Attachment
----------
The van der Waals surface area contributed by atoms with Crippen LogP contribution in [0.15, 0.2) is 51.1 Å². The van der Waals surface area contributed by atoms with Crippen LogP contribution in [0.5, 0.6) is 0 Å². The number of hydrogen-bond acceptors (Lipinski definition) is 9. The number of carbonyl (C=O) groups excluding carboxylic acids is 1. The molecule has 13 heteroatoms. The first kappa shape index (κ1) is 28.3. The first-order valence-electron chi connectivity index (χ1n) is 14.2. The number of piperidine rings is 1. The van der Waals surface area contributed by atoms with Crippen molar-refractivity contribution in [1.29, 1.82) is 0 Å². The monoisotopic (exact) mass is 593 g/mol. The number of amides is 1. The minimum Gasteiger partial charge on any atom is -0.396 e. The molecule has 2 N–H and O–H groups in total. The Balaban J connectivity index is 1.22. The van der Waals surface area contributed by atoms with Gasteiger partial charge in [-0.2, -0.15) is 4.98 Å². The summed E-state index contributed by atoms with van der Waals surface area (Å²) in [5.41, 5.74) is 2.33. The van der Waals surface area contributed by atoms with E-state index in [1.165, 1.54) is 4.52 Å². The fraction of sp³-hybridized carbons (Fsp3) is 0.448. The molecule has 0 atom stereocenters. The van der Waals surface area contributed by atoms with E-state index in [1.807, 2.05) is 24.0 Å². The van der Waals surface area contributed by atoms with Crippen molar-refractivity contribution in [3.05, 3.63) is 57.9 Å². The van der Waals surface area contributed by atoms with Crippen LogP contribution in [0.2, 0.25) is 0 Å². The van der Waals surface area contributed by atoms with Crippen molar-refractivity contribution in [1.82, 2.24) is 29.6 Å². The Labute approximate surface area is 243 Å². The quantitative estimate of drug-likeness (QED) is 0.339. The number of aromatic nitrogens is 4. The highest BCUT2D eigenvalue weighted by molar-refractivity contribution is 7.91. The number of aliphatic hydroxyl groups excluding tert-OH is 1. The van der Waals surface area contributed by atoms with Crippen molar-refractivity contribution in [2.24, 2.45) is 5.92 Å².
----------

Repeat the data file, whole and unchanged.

The van der Waals surface area contributed by atoms with Crippen LogP contribution in [0.15, 0.2) is 51.1 Å². The van der Waals surface area contributed by atoms with Crippen LogP contribution in [0.5, 0.6) is 0 Å². The number of hydrogen-bond acceptors (Lipinski definition) is 9. The number of carbonyl (C=O) groups excluding carboxylic acids is 1. The molecule has 13 heteroatoms. The first kappa shape index (κ1) is 28.3. The first-order valence-electron chi connectivity index (χ1n) is 14.2. The number of piperidine rings is 1. The van der Waals surface area contributed by atoms with Crippen molar-refractivity contribution in [1.29, 1.82) is 0 Å². The monoisotopic (exact) mass is 593 g/mol. The number of amides is 1. The minimum Gasteiger partial charge on any atom is -0.396 e. The molecule has 2 N–H and O–H groups in total. The Balaban J connectivity index is 1.22. The van der Waals surface area contributed by atoms with Gasteiger partial charge in [-0.2, -0.15) is 4.98 Å². The summed E-state index contributed by atoms with van der Waals surface area (Å²) in [5.41, 5.74) is 2.33. The van der Waals surface area contributed by atoms with E-state index in [1.165, 1.54) is 4.52 Å². The fraction of sp³-hybridized carbons (Fsp3) is 0.448. The molecule has 0 atom stereocenters. The van der Waals surface area contributed by atoms with E-state index in [1.807, 2.05) is 24.0 Å². The van der Waals surface area contributed by atoms with Crippen molar-refractivity contribution in [3.05, 3.63) is 57.9 Å². The van der Waals surface area contributed by atoms with Crippen LogP contribution in [0.2, 0.25) is 0 Å². The van der Waals surface area contributed by atoms with Crippen molar-refractivity contribution in [1.82, 2.24) is 29.6 Å². The Labute approximate surface area is 243 Å². The quantitative estimate of drug-likeness (QED) is 0.339. The number of aromatic nitrogens is 4. The highest BCUT2D eigenvalue weighted by molar-refractivity contribution is 7.91. The number of aliphatic hydroxyl groups excluding tert-OH is 1. The van der Waals surface area contributed by atoms with Crippen molar-refractivity contribution in [2.24, 2.45) is 5.92 Å².